“Mom!” Elle shouted. “Where are you going?!” Not gonna lie. I’ve absent-mindedly driven past the school several times. I blame adult ADD for those times. But this time was on purpose.
“We’re gonna walk to school today,” I answered. “One last time.”
I smiled, parked the car a few blocks away, and subsequently burst into tears.
“Can you at least hide it?” Elle asked, her eyes rolling as mine leaked profusely.
I promised to try.
But with every step, I brought up a do-you-remember...? We recalled so many moments on that walk, so seemingly insignificant at the time, but that bring tears to my eyes even as I write this.
One of my favorite poems, “The Last Time” (read it here), is a powerful message to cherish each moment. One day, she holds your hand, crawls into bed with you, or gives you a good-bye kiss at school for the last time. And you’re rarely tipped off that that was it. The last time.
But I knew this was it – the last time I would walk Elle to school. I took a closer look at a fragrant white rose bush I was always fond of and took a very, very deep breath.
I kissed her goodbye and watched her walk around the bus loop. She even waved to me just before she entered the building. And then I stood for a while. I looked around to take it all in.
The new crew of safety patrols, super-psyched about this new leadership role, but who will beg their parents in six months to let them quit. (I hope you say “no” and make them stick it out.)
And like somewhat of a nutcase, I started thanking the neighborhood (out loud!) for all it had been to us. And I started snapping pictures of random spots that triggered powerful memories.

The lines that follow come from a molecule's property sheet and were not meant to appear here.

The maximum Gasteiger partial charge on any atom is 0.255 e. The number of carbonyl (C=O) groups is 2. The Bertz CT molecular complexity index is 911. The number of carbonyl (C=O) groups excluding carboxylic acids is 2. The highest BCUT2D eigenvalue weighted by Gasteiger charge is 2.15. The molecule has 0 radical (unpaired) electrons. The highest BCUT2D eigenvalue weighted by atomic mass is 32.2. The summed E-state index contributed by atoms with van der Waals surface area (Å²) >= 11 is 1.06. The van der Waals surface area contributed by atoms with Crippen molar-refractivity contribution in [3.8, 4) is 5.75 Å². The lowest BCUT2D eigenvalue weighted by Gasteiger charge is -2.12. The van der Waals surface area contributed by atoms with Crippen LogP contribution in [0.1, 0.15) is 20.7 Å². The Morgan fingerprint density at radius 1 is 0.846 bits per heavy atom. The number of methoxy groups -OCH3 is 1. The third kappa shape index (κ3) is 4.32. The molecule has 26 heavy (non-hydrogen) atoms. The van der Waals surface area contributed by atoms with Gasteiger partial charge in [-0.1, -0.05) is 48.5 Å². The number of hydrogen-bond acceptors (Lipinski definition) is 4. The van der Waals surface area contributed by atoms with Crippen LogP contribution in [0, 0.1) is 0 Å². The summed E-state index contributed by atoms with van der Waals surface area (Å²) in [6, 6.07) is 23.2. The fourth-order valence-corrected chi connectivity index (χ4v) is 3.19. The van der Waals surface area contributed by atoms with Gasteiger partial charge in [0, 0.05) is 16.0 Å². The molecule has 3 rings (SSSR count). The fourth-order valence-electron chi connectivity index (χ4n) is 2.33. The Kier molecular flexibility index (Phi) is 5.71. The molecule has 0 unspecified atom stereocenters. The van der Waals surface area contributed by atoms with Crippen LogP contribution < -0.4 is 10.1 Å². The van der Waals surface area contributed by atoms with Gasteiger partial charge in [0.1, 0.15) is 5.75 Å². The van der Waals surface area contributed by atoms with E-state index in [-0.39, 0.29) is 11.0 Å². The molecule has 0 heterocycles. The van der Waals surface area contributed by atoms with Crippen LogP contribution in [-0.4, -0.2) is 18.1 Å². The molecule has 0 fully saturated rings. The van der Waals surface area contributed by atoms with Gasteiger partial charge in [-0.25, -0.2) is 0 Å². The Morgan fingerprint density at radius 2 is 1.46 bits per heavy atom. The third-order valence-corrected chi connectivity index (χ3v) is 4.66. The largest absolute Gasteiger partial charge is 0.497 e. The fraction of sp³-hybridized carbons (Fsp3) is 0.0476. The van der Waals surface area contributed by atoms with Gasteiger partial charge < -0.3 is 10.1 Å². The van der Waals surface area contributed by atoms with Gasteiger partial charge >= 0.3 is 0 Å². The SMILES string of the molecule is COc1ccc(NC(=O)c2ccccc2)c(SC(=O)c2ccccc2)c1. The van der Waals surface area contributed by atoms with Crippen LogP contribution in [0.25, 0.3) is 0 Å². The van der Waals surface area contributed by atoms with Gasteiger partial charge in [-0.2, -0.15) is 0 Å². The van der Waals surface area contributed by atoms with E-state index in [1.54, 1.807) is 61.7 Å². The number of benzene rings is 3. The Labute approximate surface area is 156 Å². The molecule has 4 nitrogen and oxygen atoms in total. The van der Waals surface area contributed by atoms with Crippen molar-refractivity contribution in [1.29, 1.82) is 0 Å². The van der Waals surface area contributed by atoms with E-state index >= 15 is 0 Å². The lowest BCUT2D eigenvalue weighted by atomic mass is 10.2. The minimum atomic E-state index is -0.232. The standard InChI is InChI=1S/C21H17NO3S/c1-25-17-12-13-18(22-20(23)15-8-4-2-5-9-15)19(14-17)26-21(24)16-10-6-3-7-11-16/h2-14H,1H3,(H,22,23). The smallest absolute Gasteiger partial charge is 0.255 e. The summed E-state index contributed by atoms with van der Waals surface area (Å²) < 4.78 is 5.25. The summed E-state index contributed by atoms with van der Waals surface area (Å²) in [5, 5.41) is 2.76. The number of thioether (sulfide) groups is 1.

The brown house with the detached guest house that Elle told me, no fewer than fifty times, we should buy so she could have her own place...when she got to middle school. (Sure, kiddo.)
The back gate, where parents dropped the kids off for school to avoid the dreaded car line. And where I spent many a morning (often looking disheveled) talking to neighborhood mom-friends.
Where every year, I would be blown away by the learning experiences afforded to Elle by world-class teachers in a second-to-none public, neighborhood school.
And where I wouldn’t need to teach my daughter to embrace racial or ethnic or religious diversity, because she would grow up surrounded by it and know nothing else.
I started to panic. I started to wonder if we had done the right thing. What did the world have in store for us after Avalon? Could it ever be this good again?
At that moment, Facebook alerted me to a Jennifer Hudson quote I posted exactly a year ago.
“Don’t block your blessings. Don’t let doubt stop you from getting where you want to be.”
I reflected on this little nudge. And after blubbering through the first half of my walk, I reminded myself that endings present beginnings, and that rather than suffer in the sadness of something wonderful coming to an end, we can choose instead to be grateful that it happened.
So pay attention. Take it all in. I’m not the first to say it and won’t be the last. But in this world we forget quickly, and need constant reminders to pay attention. Because cliché or not, it simply all goes too fast.